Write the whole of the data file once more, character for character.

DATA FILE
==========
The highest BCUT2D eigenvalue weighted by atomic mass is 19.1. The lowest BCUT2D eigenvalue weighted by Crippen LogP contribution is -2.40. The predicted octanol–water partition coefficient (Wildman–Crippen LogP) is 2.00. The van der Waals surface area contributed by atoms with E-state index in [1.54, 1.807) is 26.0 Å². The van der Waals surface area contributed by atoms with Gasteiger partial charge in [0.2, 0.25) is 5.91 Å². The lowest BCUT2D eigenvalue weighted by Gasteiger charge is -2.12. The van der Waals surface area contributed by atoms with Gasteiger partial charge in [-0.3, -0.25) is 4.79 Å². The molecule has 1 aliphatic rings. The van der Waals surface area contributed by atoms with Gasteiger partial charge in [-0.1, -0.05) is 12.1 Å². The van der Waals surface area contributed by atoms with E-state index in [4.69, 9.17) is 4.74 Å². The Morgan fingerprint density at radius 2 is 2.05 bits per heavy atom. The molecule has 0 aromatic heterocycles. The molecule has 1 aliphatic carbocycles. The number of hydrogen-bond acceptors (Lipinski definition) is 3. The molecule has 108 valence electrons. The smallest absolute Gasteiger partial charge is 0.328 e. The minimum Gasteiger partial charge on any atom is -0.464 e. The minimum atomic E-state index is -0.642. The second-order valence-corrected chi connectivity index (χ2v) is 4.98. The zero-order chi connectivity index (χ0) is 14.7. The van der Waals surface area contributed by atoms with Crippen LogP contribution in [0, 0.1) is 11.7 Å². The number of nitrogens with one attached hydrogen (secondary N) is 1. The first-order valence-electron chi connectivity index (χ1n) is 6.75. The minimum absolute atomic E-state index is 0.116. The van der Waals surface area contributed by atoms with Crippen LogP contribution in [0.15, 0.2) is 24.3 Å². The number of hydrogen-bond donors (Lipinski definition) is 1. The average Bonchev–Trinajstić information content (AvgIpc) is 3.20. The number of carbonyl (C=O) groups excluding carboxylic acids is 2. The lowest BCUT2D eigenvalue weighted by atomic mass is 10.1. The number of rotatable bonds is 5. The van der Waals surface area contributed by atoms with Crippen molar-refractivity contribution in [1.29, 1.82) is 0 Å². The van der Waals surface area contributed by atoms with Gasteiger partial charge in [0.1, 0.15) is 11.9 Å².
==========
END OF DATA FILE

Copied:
The highest BCUT2D eigenvalue weighted by atomic mass is 19.1. The lowest BCUT2D eigenvalue weighted by Crippen LogP contribution is -2.40. The predicted octanol–water partition coefficient (Wildman–Crippen LogP) is 2.00. The van der Waals surface area contributed by atoms with E-state index in [1.54, 1.807) is 26.0 Å². The van der Waals surface area contributed by atoms with Gasteiger partial charge in [0.2, 0.25) is 5.91 Å². The lowest BCUT2D eigenvalue weighted by Gasteiger charge is -2.12. The van der Waals surface area contributed by atoms with Gasteiger partial charge in [-0.3, -0.25) is 4.79 Å². The molecule has 1 aliphatic rings. The van der Waals surface area contributed by atoms with Gasteiger partial charge in [-0.1, -0.05) is 12.1 Å². The van der Waals surface area contributed by atoms with E-state index in [4.69, 9.17) is 4.74 Å². The Morgan fingerprint density at radius 2 is 2.05 bits per heavy atom. The molecule has 0 aromatic heterocycles. The molecule has 1 aliphatic carbocycles. The number of hydrogen-bond acceptors (Lipinski definition) is 3. The molecule has 108 valence electrons. The smallest absolute Gasteiger partial charge is 0.328 e. The minimum Gasteiger partial charge on any atom is -0.464 e. The minimum atomic E-state index is -0.642. The second-order valence-corrected chi connectivity index (χ2v) is 4.98. The zero-order chi connectivity index (χ0) is 14.7. The van der Waals surface area contributed by atoms with Crippen LogP contribution in [0, 0.1) is 11.7 Å². The number of nitrogens with one attached hydrogen (secondary N) is 1. The first-order valence-electron chi connectivity index (χ1n) is 6.75. The minimum absolute atomic E-state index is 0.116. The van der Waals surface area contributed by atoms with Crippen LogP contribution in [0.15, 0.2) is 24.3 Å². The number of hydrogen-bond donors (Lipinski definition) is 1. The average Bonchev–Trinajstić information content (AvgIpc) is 3.20. The number of carbonyl (C=O) groups excluding carboxylic acids is 2. The lowest BCUT2D eigenvalue weighted by atomic mass is 10.1. The number of rotatable bonds is 5. The van der Waals surface area contributed by atoms with Crippen molar-refractivity contribution in [1.29, 1.82) is 0 Å². The van der Waals surface area contributed by atoms with Gasteiger partial charge in [0.1, 0.15) is 11.9 Å².